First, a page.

The Lord’s is the earth and its fullness: come, let us adore him.
Year: C(II). Psalm week: 3. Liturgical Colour: Green.
The Feast of Our Lady of Mount Carmel
Mount Carmel is commemorated in Scripture for its beauty, and it was there that the prophet Elijah defended the purity of Israel’s faith in the living God. Towards the end of the twelfth century AD, near a spring called after Elijah, a group of hermits established themselves on Mount Carmel and built an oratory in honour of Our Lady, whom they chose as their titular and patroness. They became known as ‘the Brothers of Saint Mary of Mount Carmel’. They regarded the Blessed Virgin as their Mother, and their model first of all in leading the contemplative life, and later in sharing the fruits of their contemplation with others. The Solemn Commemoration of Our Lady of Mount Carmel was first celebrated in England in the fourteenth century, but was gradually adopted throughout the Carmelite Order as an occasion of thanksgiving for the countless blessings which Our Lady had bestowed on the Carmelite family.
Saturday memorials of the Blessed Virgin Mary
‘On Saturdays in Ordinary Time when there is no obligatory memorial, an optional memorial of the Blessed Virgin Mary is allowed.
‘Saturdays stand out among those days dedicated to the Virgin Mary. These are designated as memorials of the Blessed Virgin Mary. This memorial derives from Carolingian times (9th century), but the reasons for having chosen Saturday for its observance are unknown. While many explanations of this choice have been advanced, none is completely satisfactory from the point of view of the history of popular piety.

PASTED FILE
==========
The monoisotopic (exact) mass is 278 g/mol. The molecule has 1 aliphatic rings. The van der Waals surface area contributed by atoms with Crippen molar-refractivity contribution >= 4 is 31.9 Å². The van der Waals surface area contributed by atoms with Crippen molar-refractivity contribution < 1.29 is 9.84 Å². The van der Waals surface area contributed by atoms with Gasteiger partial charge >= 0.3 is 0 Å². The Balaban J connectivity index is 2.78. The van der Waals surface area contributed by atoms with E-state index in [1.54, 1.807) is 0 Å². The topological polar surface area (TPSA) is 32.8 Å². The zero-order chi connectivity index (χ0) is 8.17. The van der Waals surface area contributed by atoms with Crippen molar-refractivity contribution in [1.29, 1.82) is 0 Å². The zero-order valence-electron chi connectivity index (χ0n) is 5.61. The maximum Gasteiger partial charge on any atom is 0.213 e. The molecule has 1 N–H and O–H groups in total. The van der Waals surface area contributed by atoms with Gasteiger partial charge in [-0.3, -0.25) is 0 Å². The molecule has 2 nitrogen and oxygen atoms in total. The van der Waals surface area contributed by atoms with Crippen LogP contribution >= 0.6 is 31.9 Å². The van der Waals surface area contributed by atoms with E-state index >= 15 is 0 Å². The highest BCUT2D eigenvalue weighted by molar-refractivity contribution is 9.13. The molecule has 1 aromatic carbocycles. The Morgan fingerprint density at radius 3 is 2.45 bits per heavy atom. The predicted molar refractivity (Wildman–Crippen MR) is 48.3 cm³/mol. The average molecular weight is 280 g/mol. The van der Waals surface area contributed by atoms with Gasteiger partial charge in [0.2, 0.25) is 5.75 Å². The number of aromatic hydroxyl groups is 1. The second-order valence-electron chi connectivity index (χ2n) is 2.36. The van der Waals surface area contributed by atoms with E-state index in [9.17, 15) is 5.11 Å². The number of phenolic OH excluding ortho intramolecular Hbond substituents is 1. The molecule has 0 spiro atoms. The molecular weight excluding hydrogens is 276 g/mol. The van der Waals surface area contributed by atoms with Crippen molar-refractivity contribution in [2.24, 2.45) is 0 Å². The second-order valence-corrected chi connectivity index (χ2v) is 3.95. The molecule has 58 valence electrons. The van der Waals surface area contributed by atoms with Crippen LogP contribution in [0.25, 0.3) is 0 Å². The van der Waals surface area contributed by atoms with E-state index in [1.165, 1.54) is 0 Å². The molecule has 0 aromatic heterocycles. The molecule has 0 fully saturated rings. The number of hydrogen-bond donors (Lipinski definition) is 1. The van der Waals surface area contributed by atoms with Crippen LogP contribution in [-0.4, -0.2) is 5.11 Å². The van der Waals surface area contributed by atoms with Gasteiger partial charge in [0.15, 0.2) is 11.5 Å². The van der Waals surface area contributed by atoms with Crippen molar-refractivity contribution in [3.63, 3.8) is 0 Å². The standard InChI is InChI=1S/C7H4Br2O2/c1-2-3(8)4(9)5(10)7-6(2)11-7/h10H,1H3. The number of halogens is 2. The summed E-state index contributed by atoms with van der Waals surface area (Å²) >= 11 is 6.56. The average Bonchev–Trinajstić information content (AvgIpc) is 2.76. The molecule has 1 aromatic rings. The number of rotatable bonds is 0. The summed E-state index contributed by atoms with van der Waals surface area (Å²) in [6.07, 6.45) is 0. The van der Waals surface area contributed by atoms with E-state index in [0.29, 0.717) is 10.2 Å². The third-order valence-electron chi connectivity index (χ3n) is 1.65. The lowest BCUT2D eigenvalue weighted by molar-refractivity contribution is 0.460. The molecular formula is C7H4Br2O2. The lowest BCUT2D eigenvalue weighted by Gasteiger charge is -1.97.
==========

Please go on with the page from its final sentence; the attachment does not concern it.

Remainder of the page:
‘Whatever its historical origins may be, today the memorial rightly emphasizes certain values to which contemporary spirituality is more sensitive. It is a remembrance of the maternal example and discipleship of the Blessed Virgin Mary who, strengthened by faith and hope, on that “great Saturday” on which Our Lord lay in the tomb, was the only one of the disciples to hold vigil in expectation of the Lord’s resurrection. It is a prelude and introduction to the celebration of Sunday, the weekly memorial of the Resurrection of Christ. It is a sign that the Virgin Mary is continuously present and operative in the life of the Church.’
Directory on Popular Piety and the Liturgy (2001), §188
Other saints: St Helier (-555)
St Helier was a 6th-century ascetic and hermit. He was born to pagan parents in Tongeren in what is now Belgium. His wanderings led him across Normandy to the monastic community of St Marculf at Nantus (now Nanteuil, St-Marcouf-de-l’Isle). However, the contemplative life did not bring him the peace that he sought, and he was sent with St Romard to Jersey where he settled on a tidal island, today known as the Hermitage Rock, next to L’Islet. He was killed on the beach there by robbers or infidel barbarians, traditionally in AD 555.
While he is known in Jersey as the saint who brought Christianity to the Island, in Normandy and Brittany he is better known as a healing saint. Today he is invoked for diseases of the skin and eyes.